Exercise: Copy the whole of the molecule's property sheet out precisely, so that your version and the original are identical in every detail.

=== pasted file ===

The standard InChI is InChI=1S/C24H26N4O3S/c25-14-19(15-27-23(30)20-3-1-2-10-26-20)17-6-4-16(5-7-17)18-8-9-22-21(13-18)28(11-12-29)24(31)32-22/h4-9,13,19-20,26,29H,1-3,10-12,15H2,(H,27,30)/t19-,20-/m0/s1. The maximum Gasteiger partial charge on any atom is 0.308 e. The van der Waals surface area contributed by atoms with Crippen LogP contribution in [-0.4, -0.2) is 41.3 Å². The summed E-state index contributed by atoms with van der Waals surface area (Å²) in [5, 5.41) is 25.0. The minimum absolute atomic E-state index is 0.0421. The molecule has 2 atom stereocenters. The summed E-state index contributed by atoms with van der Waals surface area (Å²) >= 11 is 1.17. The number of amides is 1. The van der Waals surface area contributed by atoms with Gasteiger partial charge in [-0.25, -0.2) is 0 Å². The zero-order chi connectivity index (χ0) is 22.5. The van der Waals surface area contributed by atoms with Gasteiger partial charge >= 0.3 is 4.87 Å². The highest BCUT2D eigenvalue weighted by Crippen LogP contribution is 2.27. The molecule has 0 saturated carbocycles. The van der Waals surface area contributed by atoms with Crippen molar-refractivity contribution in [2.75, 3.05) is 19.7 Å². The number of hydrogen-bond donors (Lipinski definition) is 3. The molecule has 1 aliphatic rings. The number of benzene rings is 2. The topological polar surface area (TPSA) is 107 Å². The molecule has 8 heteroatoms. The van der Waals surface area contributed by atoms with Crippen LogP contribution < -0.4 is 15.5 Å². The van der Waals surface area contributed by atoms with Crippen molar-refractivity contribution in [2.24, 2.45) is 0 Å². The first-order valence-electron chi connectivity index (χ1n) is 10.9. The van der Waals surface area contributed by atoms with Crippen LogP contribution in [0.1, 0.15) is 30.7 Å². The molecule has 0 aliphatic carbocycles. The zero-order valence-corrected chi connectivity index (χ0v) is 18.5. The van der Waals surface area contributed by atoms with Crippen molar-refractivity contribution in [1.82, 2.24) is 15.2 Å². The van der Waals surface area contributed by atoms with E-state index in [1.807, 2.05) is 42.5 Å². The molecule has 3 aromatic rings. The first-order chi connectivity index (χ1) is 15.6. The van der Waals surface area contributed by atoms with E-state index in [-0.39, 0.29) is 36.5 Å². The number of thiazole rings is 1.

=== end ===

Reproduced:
The standard InChI is InChI=1S/C24H26N4O3S/c25-14-19(15-27-23(30)20-3-1-2-10-26-20)17-6-4-16(5-7-17)18-8-9-22-21(13-18)28(11-12-29)24(31)32-22/h4-9,13,19-20,26,29H,1-3,10-12,15H2,(H,27,30)/t19-,20-/m0/s1. The maximum Gasteiger partial charge on any atom is 0.308 e. The van der Waals surface area contributed by atoms with Crippen LogP contribution in [-0.4, -0.2) is 41.3 Å². The summed E-state index contributed by atoms with van der Waals surface area (Å²) in [5, 5.41) is 25.0. The minimum absolute atomic E-state index is 0.0421. The molecule has 2 atom stereocenters. The summed E-state index contributed by atoms with van der Waals surface area (Å²) >= 11 is 1.17. The number of amides is 1. The van der Waals surface area contributed by atoms with Gasteiger partial charge in [-0.25, -0.2) is 0 Å². The zero-order chi connectivity index (χ0) is 22.5. The van der Waals surface area contributed by atoms with Gasteiger partial charge >= 0.3 is 4.87 Å². The highest BCUT2D eigenvalue weighted by Crippen LogP contribution is 2.27. The molecule has 0 saturated carbocycles. The van der Waals surface area contributed by atoms with Crippen molar-refractivity contribution in [2.75, 3.05) is 19.7 Å². The number of hydrogen-bond donors (Lipinski definition) is 3. The molecule has 1 aliphatic rings. The number of benzene rings is 2. The topological polar surface area (TPSA) is 107 Å². The molecule has 8 heteroatoms. The van der Waals surface area contributed by atoms with Crippen LogP contribution < -0.4 is 15.5 Å². The van der Waals surface area contributed by atoms with Crippen molar-refractivity contribution in [2.24, 2.45) is 0 Å². The first-order valence-electron chi connectivity index (χ1n) is 10.9. The van der Waals surface area contributed by atoms with Crippen LogP contribution in [0.1, 0.15) is 30.7 Å². The molecule has 0 aliphatic carbocycles. The zero-order valence-corrected chi connectivity index (χ0v) is 18.5. The van der Waals surface area contributed by atoms with Crippen molar-refractivity contribution in [1.82, 2.24) is 15.2 Å². The van der Waals surface area contributed by atoms with E-state index in [1.807, 2.05) is 42.5 Å². The molecule has 3 aromatic rings. The first-order chi connectivity index (χ1) is 15.6. The van der Waals surface area contributed by atoms with E-state index in [-0.39, 0.29) is 36.5 Å². The number of thiazole rings is 1.